A key component in Kalyango’s suit is the issue of racial bias and the role he believes it played in the determinations made throughout the course of the sexual harassment investigation. In particular, he accuses George Antonio Anaya, a civil rights investigator in OU’s Title IX office, of discrimination based on his race. Kalyango was the only tenured Black professor in the School of Journalism until his termination. 

Anaya began the initial investigation in 2017 and issued the findings in August 2018, which found Kalyango guilty of sexual harassment by quid pro quo. However, a Faculty Senate Hearing Committee concluded in 2020 the claims of sexual harassment lacked substantial evidence and that Kalyango was denied adequate due process. 

The contradiction between the Senate Hearing Committee and Anaya’s findings led Kalyango to believe Anaya disregarded Kalyango’s statements and evidence with a “pre-set judgemental bias, in part based upon Dr. Kalyango’s race and national origin,” according to the court claim. Faculty Senate Chair Robin Muhammad did not respond to a request for comment on the suit. 

Kalyango’s claims of racial bias also extend to Michael Sweeney, a recently retired professor of journalism history, who Kalyango claims encouraged the graduate student to file a sexual harassment claim to retaliate against him for pointing out discriminatory graduate admissions based on race. He also asserts Sweeney deliberately defamed him among peers for similar reasons. Kalyango’s suit asserts this violates his state rights and the university faculty handbook.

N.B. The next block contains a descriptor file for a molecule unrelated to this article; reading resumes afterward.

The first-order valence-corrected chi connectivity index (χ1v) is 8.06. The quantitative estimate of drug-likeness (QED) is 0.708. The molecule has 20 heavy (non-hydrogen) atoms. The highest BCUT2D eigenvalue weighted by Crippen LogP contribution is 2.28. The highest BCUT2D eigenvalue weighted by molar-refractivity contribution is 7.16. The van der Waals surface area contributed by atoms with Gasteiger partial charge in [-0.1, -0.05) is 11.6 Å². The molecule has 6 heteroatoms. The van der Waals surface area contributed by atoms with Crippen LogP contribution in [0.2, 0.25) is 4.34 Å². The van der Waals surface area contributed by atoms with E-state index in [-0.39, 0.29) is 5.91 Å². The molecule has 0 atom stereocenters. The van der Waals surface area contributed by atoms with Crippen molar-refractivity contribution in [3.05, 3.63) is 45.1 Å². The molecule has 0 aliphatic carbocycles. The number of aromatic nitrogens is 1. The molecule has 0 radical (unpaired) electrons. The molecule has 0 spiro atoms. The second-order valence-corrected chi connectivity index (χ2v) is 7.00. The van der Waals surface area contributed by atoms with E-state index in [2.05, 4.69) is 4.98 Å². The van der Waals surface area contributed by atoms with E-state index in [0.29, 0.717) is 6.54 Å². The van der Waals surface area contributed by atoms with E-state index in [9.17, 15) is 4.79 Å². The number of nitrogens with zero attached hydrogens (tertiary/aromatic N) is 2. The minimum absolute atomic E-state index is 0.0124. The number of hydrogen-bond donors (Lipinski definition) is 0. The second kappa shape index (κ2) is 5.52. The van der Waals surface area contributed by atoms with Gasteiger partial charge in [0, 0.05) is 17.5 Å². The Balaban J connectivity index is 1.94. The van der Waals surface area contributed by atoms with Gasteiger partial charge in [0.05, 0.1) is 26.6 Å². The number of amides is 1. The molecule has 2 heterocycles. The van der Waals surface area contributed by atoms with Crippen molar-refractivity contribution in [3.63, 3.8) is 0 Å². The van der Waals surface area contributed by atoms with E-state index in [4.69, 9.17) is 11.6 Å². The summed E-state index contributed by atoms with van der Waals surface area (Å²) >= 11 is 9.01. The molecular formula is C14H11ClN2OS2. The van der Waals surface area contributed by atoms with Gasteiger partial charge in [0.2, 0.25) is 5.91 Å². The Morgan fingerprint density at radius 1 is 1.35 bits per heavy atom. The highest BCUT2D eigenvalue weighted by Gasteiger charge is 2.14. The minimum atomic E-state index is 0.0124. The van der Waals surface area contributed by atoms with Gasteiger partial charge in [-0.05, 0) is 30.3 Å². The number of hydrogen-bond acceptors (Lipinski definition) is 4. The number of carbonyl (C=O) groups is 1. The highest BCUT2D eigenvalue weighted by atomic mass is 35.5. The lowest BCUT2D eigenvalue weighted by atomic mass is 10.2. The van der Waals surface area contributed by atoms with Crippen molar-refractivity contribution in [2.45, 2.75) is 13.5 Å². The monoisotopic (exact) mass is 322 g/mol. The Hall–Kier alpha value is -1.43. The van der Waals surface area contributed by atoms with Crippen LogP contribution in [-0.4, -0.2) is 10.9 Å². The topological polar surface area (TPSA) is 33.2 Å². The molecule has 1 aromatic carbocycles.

According to the lawsuit, Kalyango believes he was treated unfairly throughout the sexual harassment investigation and resolution by OU because of his race. He argues the decision by the OU Board of Trustees to overturn the Senate’s ruling and revoke his tenure without severance was influenced by his race. Board Chair Cary Cooper did not respond to a request for comment on this suit. 

The suit cites the treatment of caucasian male professors in similar situations as more lenient, with less severe penalties such as written reprimand and Equal Employment Opportunity training and suspension. Kalyango argues that revocation of tenure was too harsh of a penalty, which was not consistent with prior instances of sexual harassment and was a result of his race. The case cites two other instances of minority former OU faculty members receiving harsher penalties than their white counterparts.

The lawsuit claims there exists a “pattern of conduct by Ohio University to follow a pre-set judgemental bias to reach an unfair end result, thereby disregarding its own policy breaches, failures and omissions…to overrule the decision to reinstate Dr. Kalyango is patently in violation of Ohio law, public policy, an abuse of process and failure to function fairly and in good faith.”